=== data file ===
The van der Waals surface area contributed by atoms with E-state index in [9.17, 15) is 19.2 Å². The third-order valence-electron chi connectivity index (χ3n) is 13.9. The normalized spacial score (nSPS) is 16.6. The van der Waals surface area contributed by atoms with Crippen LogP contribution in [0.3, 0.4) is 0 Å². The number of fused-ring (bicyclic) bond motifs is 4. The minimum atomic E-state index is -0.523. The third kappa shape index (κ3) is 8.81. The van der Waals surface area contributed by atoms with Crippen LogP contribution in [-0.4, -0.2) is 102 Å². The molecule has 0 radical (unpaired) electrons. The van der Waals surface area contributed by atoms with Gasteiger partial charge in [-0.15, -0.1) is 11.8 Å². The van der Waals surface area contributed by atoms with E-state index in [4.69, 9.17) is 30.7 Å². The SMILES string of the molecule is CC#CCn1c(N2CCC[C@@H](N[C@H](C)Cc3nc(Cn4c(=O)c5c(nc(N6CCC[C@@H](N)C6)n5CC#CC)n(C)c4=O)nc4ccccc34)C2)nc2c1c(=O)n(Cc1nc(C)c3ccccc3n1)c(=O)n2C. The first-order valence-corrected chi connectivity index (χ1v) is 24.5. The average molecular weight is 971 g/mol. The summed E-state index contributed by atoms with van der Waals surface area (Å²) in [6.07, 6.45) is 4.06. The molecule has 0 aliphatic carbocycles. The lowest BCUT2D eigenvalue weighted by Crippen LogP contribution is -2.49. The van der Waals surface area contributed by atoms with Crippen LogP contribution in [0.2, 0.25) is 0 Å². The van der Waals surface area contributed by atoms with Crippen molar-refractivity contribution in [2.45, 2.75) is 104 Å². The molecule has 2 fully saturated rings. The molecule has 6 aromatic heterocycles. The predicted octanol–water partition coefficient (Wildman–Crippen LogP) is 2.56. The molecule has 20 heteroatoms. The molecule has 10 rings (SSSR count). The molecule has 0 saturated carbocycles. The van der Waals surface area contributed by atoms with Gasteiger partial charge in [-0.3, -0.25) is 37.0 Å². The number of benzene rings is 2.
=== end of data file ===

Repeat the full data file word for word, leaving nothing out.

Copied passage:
The van der Waals surface area contributed by atoms with E-state index in [9.17, 15) is 19.2 Å². The third-order valence-electron chi connectivity index (χ3n) is 13.9. The normalized spacial score (nSPS) is 16.6. The van der Waals surface area contributed by atoms with Crippen LogP contribution in [0.3, 0.4) is 0 Å². The number of fused-ring (bicyclic) bond motifs is 4. The minimum atomic E-state index is -0.523. The third kappa shape index (κ3) is 8.81. The van der Waals surface area contributed by atoms with Crippen LogP contribution in [-0.4, -0.2) is 102 Å². The molecule has 0 radical (unpaired) electrons. The van der Waals surface area contributed by atoms with Gasteiger partial charge in [-0.15, -0.1) is 11.8 Å². The van der Waals surface area contributed by atoms with E-state index in [4.69, 9.17) is 30.7 Å². The SMILES string of the molecule is CC#CCn1c(N2CCC[C@@H](N[C@H](C)Cc3nc(Cn4c(=O)c5c(nc(N6CCC[C@@H](N)C6)n5CC#CC)n(C)c4=O)nc4ccccc34)C2)nc2c1c(=O)n(Cc1nc(C)c3ccccc3n1)c(=O)n2C. The first-order valence-corrected chi connectivity index (χ1v) is 24.5. The average molecular weight is 971 g/mol. The summed E-state index contributed by atoms with van der Waals surface area (Å²) in [6.07, 6.45) is 4.06. The molecule has 0 aliphatic carbocycles. The lowest BCUT2D eigenvalue weighted by Crippen LogP contribution is -2.49. The van der Waals surface area contributed by atoms with Crippen LogP contribution in [0.2, 0.25) is 0 Å². The van der Waals surface area contributed by atoms with Crippen molar-refractivity contribution in [2.45, 2.75) is 104 Å². The molecule has 2 fully saturated rings. The molecule has 6 aromatic heterocycles. The predicted octanol–water partition coefficient (Wildman–Crippen LogP) is 2.56. The molecule has 20 heteroatoms. The molecule has 10 rings (SSSR count). The molecule has 0 saturated carbocycles. The van der Waals surface area contributed by atoms with Gasteiger partial charge in [-0.3, -0.25) is 37.0 Å². The number of benzene rings is 2.